A wonderful meme is spreading throughout the Spanish-speaking internets: El Candigato Morris, a cat politician who originated in the Mexican city of Xalapa. His campaign slogan translates to "For a Xalapa Without Rats," referring to the notoriously corrupt politicians and police in the region.
Here's his Facebook page.
The state of Veracruz is preparing for the upcoming local elections, to be held on July 7th, and in a show of tiredness and lack of belief in the official candidates, two young men have proposed a cat named Morris as the citizen's candidate. Morris says he promises to do what other politicians do, which is sleep and do nothing. He has also stated that while he also messes up, he at least has the decency to cover up his mess and not leave it laying around where people can step on it. Curiously enough, Morris now has more likes on his Facebook page than three of the four main candidates in the running, and is expected to overcome the candidate for PRI in a short time. This internet sensation is being covered by state, local, and national media, and is a way for the population to express their frustration at their elected officials.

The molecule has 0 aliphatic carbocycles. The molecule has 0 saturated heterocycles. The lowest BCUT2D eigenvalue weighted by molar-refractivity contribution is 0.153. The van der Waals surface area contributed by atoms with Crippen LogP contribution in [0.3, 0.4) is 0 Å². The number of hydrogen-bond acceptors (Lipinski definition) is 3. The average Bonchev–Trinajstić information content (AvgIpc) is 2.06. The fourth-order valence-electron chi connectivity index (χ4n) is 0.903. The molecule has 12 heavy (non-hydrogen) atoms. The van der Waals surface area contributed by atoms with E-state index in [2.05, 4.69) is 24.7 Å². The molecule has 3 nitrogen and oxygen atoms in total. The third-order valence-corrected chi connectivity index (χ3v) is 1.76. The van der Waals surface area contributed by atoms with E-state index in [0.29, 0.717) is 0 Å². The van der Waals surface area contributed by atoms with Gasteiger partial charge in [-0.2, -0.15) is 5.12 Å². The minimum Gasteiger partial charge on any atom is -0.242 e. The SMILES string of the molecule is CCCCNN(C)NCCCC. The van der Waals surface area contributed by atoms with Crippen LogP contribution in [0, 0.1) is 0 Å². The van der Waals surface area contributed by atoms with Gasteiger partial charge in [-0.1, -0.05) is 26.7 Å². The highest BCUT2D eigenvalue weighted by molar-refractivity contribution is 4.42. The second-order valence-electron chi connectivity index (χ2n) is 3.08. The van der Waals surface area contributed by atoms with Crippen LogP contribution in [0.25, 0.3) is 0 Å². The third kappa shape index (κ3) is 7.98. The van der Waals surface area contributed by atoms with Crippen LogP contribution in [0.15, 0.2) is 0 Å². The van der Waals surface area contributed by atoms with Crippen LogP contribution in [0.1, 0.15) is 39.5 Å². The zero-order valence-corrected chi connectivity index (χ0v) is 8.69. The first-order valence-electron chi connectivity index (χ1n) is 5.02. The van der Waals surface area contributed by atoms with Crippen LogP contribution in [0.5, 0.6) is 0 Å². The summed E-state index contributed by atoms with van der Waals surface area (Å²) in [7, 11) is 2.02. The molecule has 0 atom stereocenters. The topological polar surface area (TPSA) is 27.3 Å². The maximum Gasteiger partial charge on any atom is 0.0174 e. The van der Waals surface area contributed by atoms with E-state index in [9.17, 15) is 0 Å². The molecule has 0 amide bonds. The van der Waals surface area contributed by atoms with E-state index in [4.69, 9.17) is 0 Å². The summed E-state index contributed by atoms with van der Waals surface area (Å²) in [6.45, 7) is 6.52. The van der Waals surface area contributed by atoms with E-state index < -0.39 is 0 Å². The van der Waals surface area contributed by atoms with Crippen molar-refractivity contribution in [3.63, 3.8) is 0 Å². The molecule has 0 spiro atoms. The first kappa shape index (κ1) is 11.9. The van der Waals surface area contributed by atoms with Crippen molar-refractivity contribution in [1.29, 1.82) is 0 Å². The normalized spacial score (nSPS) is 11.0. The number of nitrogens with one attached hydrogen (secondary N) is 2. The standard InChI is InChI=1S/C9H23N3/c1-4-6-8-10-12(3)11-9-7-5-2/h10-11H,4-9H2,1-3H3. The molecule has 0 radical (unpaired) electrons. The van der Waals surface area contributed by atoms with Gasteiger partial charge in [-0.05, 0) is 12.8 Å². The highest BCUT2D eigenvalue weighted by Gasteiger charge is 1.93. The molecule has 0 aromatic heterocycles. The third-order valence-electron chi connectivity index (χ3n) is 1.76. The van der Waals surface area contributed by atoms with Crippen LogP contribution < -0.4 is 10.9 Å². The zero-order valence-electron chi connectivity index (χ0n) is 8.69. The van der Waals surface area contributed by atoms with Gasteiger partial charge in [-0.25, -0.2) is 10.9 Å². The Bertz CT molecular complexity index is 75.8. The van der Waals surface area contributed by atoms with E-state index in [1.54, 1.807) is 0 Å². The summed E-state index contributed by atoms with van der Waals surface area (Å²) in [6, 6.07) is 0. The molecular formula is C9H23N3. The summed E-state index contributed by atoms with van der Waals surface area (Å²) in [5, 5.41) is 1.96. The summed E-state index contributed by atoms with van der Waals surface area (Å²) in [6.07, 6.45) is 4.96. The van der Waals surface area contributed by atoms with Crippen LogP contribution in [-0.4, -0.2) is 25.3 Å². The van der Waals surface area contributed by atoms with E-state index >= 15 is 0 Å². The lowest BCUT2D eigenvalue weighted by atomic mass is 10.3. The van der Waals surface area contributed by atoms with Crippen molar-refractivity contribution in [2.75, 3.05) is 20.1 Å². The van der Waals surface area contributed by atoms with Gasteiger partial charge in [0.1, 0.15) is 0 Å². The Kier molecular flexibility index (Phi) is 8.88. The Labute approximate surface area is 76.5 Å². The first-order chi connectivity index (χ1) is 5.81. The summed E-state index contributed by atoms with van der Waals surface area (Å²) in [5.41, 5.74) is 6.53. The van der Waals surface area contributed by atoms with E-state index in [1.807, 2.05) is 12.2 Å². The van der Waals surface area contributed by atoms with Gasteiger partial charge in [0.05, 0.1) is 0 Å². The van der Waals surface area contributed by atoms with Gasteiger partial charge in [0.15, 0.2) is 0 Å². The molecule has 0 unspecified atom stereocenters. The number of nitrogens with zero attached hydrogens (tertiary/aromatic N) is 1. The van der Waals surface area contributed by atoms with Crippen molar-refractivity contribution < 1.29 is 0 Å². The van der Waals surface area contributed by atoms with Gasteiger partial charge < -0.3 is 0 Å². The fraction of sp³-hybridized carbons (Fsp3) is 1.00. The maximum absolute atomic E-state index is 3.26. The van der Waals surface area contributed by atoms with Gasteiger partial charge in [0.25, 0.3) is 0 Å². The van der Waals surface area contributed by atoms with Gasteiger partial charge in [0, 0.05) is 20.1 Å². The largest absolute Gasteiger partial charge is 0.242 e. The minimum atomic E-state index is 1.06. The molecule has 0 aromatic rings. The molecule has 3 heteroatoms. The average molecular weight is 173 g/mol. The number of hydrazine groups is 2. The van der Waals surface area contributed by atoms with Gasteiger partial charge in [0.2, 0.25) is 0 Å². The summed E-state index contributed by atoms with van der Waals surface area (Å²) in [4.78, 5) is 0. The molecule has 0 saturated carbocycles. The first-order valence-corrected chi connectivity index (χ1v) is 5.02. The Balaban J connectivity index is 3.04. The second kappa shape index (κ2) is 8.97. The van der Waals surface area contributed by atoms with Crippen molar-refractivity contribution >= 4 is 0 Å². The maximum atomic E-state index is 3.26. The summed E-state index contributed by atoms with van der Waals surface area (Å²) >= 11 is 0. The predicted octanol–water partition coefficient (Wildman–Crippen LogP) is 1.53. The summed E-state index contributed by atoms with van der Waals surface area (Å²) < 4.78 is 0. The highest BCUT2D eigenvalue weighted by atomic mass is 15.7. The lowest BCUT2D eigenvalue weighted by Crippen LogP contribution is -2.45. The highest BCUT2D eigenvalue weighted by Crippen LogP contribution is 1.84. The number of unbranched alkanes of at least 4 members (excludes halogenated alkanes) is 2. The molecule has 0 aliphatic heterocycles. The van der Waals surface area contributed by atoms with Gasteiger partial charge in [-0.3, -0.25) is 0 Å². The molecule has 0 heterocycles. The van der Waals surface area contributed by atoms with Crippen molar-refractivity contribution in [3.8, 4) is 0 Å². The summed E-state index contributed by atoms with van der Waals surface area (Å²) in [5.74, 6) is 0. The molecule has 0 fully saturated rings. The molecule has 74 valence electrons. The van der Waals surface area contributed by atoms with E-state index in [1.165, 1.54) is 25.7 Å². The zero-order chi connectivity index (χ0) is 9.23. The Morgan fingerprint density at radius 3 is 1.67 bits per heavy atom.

"Frustration with do-nothing politicians has sparked a surreal situation in the eastern Mexican city of Xalapa, where two students have nominated a cat for that town's upcoming mayoral election.
Morris is the feline candidate's name. He has a Facebook page and Twitter account where he promises to "rid the city of rats," a local euphemism for corrupt politicians.
Besides going after rats, Morris only says that he will eat, sleep, yawn and conduct other cat-like activities. His campaign managers say that this is exactly why you should vote for him." Is what says ABCNews in the article about this social movement in Xalapa, Mexico.
I redesigned 3 posters, using satire and humour and inspired by Shepard Fairey posters and Alberto Korda photography with the only goal to give support to this social/political movement that is led by Daniel Cruz And Sergio Chamorro.
I never imagined that this movement would be so powerful...
(Thanks, Renata Avila)